Imagine a Tiger Woods who uses his driver as a weapon again instead of it being a liability. Of course he’s optimistic, he’s a world-class athlete who knows he can play the game. If his driving really is that good, he could be a contender again in short order, even for major championships. Assuming his putting stroke resembles something we recognize as Tiger’s putting stroke.
If. That’s a big word but one that can never be ignored when it comes to Tiger.
It’s a mild upset that he’s here. Phoenix probably didn’t expect to see him ever again. It’s been 14 years, though, so the media asked Woods to stroll down memory lane during his session, including his famous hole-in-one in 1997 and the time the fans rolled a boulder out of his way in the desert so he could play a shot.
“I think I broke Fluff’s hand,” Tiger said, recalling the high-five he performed with caddie Mike “Fluff” Cowan after the shot at the 16th hole.
The boulder story still makes him smile. “I thought it was lighter than it was,” he said. “The rules say ‘movable objects’ and I thought I could move it. Evidently, it took about five dudes to do it. The funny thing is, they moved it the wrong way. They moved it in the direction I didn’t want to have it moved so I had to start the ball off to the right. But I wasn’t going to have them go back in there into the cactus and move it back the other way.”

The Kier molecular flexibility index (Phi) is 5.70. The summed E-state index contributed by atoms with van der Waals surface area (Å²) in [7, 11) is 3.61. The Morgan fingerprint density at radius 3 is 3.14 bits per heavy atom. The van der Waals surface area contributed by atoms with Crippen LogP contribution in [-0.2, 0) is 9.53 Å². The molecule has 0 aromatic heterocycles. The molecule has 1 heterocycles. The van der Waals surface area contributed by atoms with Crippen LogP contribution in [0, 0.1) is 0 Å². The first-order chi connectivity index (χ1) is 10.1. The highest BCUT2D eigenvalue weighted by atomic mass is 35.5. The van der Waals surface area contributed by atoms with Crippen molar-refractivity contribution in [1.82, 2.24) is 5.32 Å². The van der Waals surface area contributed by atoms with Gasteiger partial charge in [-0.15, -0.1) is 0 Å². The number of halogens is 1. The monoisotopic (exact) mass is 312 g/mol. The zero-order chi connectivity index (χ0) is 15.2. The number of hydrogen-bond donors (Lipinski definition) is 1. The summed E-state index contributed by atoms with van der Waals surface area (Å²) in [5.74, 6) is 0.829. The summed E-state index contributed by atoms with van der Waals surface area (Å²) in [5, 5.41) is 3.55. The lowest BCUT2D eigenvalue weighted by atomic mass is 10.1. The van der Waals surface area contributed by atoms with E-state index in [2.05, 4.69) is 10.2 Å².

Tiger kicked off his press comments by saying it was great to be back. I’m pretty sure golf feels the same way. Tiger is back. Maybe that’s why it feels as if the real golf season starts right now, this week at the Waste Management Phoenix Open.
How do you think Tiger Woods will play at the Waste Management Phoenix Open this week? Join the conversation in the comments section below.